NYFF Film Review: ‘Wonder Wheel’ Harnesses Kate Winslet’s Glory But Defaults on Narrative Currency

2017 NEW YORK FILM FESTIVAL: When Woody Allen is on, he’s on.  He can be the most engaging, inventive crafter of words in the game.  In his newest film “Wonder Wheel,” likely his most artful looking picture to date, he seems to misfire on its storytelling structure but is held together by the bombastic and rapturous performance Kate Winslet.  Seemingly determined to emulate another “Blue Jasmine,” Allen seems locked in the scenery, rather than its narrative.

“Wonder Wheel,” tells the story of a middle-aged carousel operator Humpty (played by Jim Belushi) and his beleaguered wife Ginny (played by Winslet) as its narrated by a lifeguard Mickey (played by Justin Timberlake) in the backdrop of Coney Island in the 1950s.  Things get interesting when Humpty’s estranged daughter Carolina (played by Juno Temple) returns after leaving her mafia husband.

Woody Allen has seemed to have fallen for the manic, crazed woman, and while that has seemed to work for the most part in “Blue Jasmine” and “Cafe Society,” it’s beginning to sour as “Wonder Wheel’s” behaviors are a bit too conflicting.

Allen orchestrates his film like a play as if he was determined to bring this to Broadway.  Even the opening scenes feel weirdly theatrical but unsure if that’s the shortcomings of its direction or its actors.  Allen grasps and clinches to the lens of cinematographer Vittorio Storaro, as he utilizes light and color to express mood and feeling.  If the backdrop of its story matched the brilliance of the craft, this could have been something truly special.  Unfortunately, you can only change the bulbs and hues so much before it becomes stagnant.

If there’s a thread that keeps this cloth together it’s Kate Winslet’s scintillating and lucent performance.  Possible to be among the top-tier turns of her already lustrous career, Winslet acquires a prideful and cantankerous person and presents her to the world.  Irredeemable and eristic, Ginny feels to the be the distant cousin of Allen’s most famous modern day characters.  Winslet embraces her bitter and loathsome elements, furnishing her with vile decisions and detestable consequences.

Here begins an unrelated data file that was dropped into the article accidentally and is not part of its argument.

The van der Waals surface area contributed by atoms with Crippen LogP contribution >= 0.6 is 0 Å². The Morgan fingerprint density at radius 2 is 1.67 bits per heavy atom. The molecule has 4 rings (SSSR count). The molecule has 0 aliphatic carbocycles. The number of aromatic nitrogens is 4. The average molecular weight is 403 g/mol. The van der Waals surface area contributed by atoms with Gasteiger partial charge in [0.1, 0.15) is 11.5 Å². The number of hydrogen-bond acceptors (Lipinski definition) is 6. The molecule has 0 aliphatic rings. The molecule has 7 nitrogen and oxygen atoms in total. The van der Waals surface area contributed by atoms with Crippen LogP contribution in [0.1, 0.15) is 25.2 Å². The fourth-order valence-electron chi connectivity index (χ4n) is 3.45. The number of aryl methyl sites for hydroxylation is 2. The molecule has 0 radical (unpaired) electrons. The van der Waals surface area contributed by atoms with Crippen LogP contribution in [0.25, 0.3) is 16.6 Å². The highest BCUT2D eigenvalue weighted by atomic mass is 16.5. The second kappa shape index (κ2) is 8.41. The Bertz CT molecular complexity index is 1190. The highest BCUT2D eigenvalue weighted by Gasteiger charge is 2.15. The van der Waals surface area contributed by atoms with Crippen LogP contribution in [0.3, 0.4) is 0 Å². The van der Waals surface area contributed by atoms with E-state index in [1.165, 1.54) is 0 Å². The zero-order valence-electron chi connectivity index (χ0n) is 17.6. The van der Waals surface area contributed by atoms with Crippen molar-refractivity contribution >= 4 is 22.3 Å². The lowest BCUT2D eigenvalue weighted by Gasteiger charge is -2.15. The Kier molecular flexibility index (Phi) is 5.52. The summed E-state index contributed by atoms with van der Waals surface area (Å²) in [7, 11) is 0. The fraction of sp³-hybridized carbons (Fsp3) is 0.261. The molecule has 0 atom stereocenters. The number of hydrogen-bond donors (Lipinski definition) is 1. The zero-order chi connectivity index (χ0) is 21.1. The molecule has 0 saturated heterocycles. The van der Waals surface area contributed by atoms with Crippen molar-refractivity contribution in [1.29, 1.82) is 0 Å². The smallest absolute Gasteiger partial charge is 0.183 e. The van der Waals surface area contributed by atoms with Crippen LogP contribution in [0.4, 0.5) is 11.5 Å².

Justin Timberlake seems to fit within the world that’s created, looking to assert himself as a serious, charismatic actor.  Unfortunately, he hasn’t been able to top his already well-regarded work in 2010’s “The Social Network,” and is still searching for the role that cements him in the Hollywood industry.

Jim Belushi, who obviously was attempting to take a play out of the Andrew Dice Clay playbook, weasels into a role, for the most part, gets its moments.  He shows Humpty’s inner turmoil about the life he created and his desperation to correct something from the past.

Juno Temple’s evolution into a thrilling and notable actress is nearly complete.  While she lacks the heft due to the script’s shortcomings, she eloquently penetrates the material, finding something that may not have been there otherwise.

What’s most surprising is how Suzy Benzinger‘s costumes, which under normal circumstances would be a standout, seem fatigued and disinterested to the plot.  Santo Loqasto‘s production work is skillfully pleasing but more in the off-Broadway sense like a recreation of a Tennessee Williams play.

Allen would be remiss if he didn’t look inward to the film’s ultimate shortcomings.  While he can get the very best out of an actor, as demonstrated by Winslet’s bravura work, he doesn’t seem to be reading between the lines anymore, rather than recycling and salvaging any last bit of his former genius.  With a bit of self-reflection, he can convert his deficiencies into newfound endowments.

Wonder Wheel” has redeemable qualities.  There’s something robust about the story that Allen is trying to tell despite the punchy way in which he chooses to tell it.  If anything, the dominant and dynamic work of Winslet will be well worth the price of admission.

“Wonder Wheel” is closing the New York Film Festival, is distributed by Amazon Studios, and opens in limited release on Dec. 1.

GRADE: (★½)

Check out the newest Oscar Predictions and see where “WONDER WHEEL” ranks!



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Clayton Davis--prolific writer and autism awareness advocate of Puerto Rican and Black descent, known for his relentless passion, dedication, and unique aptitude. Over the course of a decade, he has been criticizing both film and television extensively. To date, he has been either featured or quoted in an array of prominent outlets, including but not limited to The New York Times, CNN.com, Variety, Deadline, Los Angeles Times, FOX 5, Bloomberg Television, AOL, Huffington Post, Bloomberg Radio, The Wrap, Slash Film, and the Hollywood Reporter. Growing up in the Bronx, Clayton’s avid interest in the movie world began the moment he first watched "Dead Poets Society” at just five years of age. While he struggled in English class all throughout grade school, he dived head first into writing, ultimately taking those insufficiencies and transforming them into ardent writings pertaining to all things film, television, and most importantly, the Academy Awards. In addition to crafting a collection of short stories that give a voice to films that haven’t made it to the silver screen, Clayton currently serves as the Founding Editor of AwardsCircuit.com. He also holds active voting membership at various esteemed organizations, such as the Broadcast Film Critics Association, Broadcast Television Journalists Association, African-American Film Critics Association, New York Film Critics Online, Black Reel Awards, and International Press Academy. Furthermore, Clayton obtained his B.A. degree in American Studies and Communications.